The promise of artificial intelligence in understanding biological vision relies on the comparison of computational models with brain data with the goal of capturing functional principles of visual information processing. Convolutional neural networks (CNN) have successfully matched the transformations in hierarchical processing occurring along the brain’s feedforward visual pathway extending into ventral temporal cortex. However, we are still to learn if CNNs can successfully describe feedback processes in early visual cortex. Here, we investigated similarities between human early visual cortex and a CNN with encoder/decoder architecture, trained with self-supervised learning to fill occlusions and reconstruct an unseen image. Using Representational Similarity Analysis (RSA), we compared 3T fMRI data from a non-stimulated patch of early visual cortex in human participants viewing partially occluded images, with the different CNN layer activations from the same images. Results show that our self-supervised image-completion network outperforms a classical object-recognition supervised network (VGG16) in terms of similarity to fMRI data. This provides additional evidence that optimal models of the visual system might come from less feedforward architectures trained with less supervision. We also find that CNN decoder pathway activations are more similar to brain processing compared to encoder activations, suggesting an integration of mid- and low/middle-level features in early visual cortex. Challenging an AI model to learn natural image representations via self-supervised learning and comparing them with brain data can help us to constrain our understanding of information processing such as neuronal predictive coding.


Comparison between VGG16 and encoder/decoder

Kendall’s Tau-a rank correlation between VGG16 (blue) and our model (orange) with visual areas (a) V1 and (b) V2. Every dot is a CNN layer (5 conv for VGG16 and 15 for encoder/decoder); results are averaged across subjects. We performed a t-test to determine statistical significance of the difference between the models; results are reported below the bars.

Encoder/decoder layers detail

Comparison between brain and encoder/decoder network RDMs. First and second columns are different human visual areas, V1 and V2 respectively. First and second rows relate to non-occluded and occluded quadrants. Results are highlighted with different colours for spatial encoder, latent features, and spatial decoder network sections. Dashed red lines are mean values for the three sections. Lines below bars show when the encoder and decoder populations difference is significant (Wilcoxon signed rank test). Grey horizontal shaded region indicates the upper and lower bounds of the noise ceiling i.e., the maximum correlation possible within this dataset.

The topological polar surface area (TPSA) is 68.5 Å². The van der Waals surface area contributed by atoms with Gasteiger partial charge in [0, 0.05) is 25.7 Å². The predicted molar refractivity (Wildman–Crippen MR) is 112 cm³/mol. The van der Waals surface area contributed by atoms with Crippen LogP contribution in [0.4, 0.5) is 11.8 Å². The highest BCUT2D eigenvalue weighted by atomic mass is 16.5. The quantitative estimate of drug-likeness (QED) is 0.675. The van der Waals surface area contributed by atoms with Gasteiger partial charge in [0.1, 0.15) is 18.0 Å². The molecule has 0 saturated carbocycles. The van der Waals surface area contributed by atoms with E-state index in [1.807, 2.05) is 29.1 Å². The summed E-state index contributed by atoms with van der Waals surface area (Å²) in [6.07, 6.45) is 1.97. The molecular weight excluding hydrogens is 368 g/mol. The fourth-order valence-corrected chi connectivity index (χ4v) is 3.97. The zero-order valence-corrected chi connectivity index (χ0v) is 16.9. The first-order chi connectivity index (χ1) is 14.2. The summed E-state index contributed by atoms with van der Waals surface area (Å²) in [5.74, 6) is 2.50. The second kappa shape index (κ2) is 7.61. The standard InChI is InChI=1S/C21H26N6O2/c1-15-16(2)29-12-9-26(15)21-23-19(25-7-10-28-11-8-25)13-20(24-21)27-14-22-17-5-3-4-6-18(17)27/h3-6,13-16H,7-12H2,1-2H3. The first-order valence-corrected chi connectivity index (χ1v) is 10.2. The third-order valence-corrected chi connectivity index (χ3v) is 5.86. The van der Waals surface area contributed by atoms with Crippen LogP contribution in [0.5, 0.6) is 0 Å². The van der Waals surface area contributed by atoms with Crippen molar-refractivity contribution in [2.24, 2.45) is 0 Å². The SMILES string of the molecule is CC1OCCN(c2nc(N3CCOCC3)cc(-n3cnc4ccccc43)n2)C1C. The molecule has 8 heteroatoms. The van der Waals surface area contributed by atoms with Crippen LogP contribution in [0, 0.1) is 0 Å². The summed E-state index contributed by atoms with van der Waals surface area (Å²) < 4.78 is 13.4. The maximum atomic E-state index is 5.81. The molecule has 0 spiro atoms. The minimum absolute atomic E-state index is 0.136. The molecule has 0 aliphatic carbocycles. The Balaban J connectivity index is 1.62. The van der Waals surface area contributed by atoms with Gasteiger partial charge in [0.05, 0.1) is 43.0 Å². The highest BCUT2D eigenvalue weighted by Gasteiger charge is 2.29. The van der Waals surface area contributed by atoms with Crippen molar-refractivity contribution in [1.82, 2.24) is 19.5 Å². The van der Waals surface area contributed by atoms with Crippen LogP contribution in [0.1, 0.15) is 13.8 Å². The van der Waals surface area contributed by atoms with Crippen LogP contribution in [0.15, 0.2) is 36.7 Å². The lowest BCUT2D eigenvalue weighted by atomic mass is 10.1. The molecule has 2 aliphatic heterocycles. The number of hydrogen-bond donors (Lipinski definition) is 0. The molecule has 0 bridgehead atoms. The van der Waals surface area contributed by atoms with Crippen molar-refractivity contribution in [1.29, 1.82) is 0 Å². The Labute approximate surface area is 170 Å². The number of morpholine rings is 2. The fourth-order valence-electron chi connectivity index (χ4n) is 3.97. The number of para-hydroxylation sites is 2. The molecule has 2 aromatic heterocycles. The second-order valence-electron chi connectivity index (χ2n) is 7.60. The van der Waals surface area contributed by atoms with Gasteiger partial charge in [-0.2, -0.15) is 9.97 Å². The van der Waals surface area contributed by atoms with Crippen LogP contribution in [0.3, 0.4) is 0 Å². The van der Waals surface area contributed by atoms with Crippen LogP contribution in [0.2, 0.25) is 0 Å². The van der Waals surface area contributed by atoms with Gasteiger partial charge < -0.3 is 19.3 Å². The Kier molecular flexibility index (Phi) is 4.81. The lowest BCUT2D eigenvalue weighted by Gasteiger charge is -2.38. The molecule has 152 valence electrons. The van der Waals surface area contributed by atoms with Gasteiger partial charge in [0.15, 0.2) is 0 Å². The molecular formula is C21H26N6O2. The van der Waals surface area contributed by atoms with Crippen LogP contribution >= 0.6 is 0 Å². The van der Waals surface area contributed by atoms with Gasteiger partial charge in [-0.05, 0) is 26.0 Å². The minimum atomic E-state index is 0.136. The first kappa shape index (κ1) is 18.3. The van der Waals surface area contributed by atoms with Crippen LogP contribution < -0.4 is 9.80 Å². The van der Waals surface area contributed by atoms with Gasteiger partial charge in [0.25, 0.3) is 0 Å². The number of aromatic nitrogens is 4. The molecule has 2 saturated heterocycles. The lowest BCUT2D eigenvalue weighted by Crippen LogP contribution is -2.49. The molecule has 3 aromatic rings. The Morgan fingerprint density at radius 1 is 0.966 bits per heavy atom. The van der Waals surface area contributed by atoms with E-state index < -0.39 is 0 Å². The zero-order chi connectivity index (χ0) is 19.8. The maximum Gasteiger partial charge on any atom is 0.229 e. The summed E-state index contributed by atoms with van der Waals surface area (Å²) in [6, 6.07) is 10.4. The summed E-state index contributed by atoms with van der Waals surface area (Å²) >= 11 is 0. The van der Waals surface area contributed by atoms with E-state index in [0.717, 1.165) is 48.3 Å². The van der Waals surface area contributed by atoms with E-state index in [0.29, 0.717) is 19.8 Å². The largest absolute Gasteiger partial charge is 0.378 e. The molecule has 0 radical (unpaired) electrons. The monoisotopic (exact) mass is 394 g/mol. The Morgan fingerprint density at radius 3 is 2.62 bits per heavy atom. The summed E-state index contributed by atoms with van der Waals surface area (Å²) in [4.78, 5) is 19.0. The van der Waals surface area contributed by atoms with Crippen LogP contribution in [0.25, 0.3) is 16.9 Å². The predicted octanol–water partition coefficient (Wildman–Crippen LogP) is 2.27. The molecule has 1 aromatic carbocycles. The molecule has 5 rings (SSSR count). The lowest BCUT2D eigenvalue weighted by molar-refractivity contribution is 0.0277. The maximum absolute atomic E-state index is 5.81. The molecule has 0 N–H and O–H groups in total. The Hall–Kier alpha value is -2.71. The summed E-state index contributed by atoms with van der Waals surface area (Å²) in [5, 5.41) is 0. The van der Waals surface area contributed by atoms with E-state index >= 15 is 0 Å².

Our self-supervised image-to-image model is trained to reconstruct the occluded image section (always the lower-right quadrant); it is a fully-convolutional neural network, with an encoder/decoder architecture and with skip connections. Details on layer activation dimensions are shown in Figure below. Every layer implements the same components: a 2-D convolution with a 3 × 3 filter and stride= 2 (that downsamples the activations, no pooling used), batch normalisation, and a rectified linear unit (ReLu) function for encoder and a leaky ReLu for decoder.

Model architecture with layer dimensions. Every layer implements: convolution, batch normalisation, and activation function (leaky relu for encoder and relu for decoder).

Training and testing procedure

Training and testing procedures of the model. Deliberately inspired by Fig.2 of [Isola et al., 2017].

Visual results

Model results with the input to the network (occluded images), the original image (i.e., shown here only for graphical comparisons of input and output with the original image), and the output of the network. Images used in this figure were not part of the training set.

Layer inspection

Image patches obtained for the encoder stream of our network: for every layer of the encoder, two channels are displayed.


Visit the Github page for the source code.


Our fMRI dataset was collected previously and published in [Morgan et al., 2019]. Data available under EBRAINS knowledge graph at this page.


If you find this work useful, please consider citing our paper:

@article {Svanera2020.03.24.005132,
	author = {Svanera, Michele and Morgan, Andrew T. and Petro, Lucy S. and Muckli, Lars},
	title = {A Self-Supervised Deep Neural Network for Image Completion Resembles Early Visual Cortex fMRI Activity Patterns for Occluded Scenes},
	year = {2020},
	doi = {10.1101/2020.03.24.005132},
	URL = {https://www.biorxiv.org/content/early/2020/12/13/2020.03.24.005132},
	journal = {bioRxiv}


This project has received funding from the European Union’s Horizon 2020 Framework Programme for Research and Innovation under the Specific Grant Agreement No. 720270 and 785907 (Human Brain Project SGA1 and SGA2).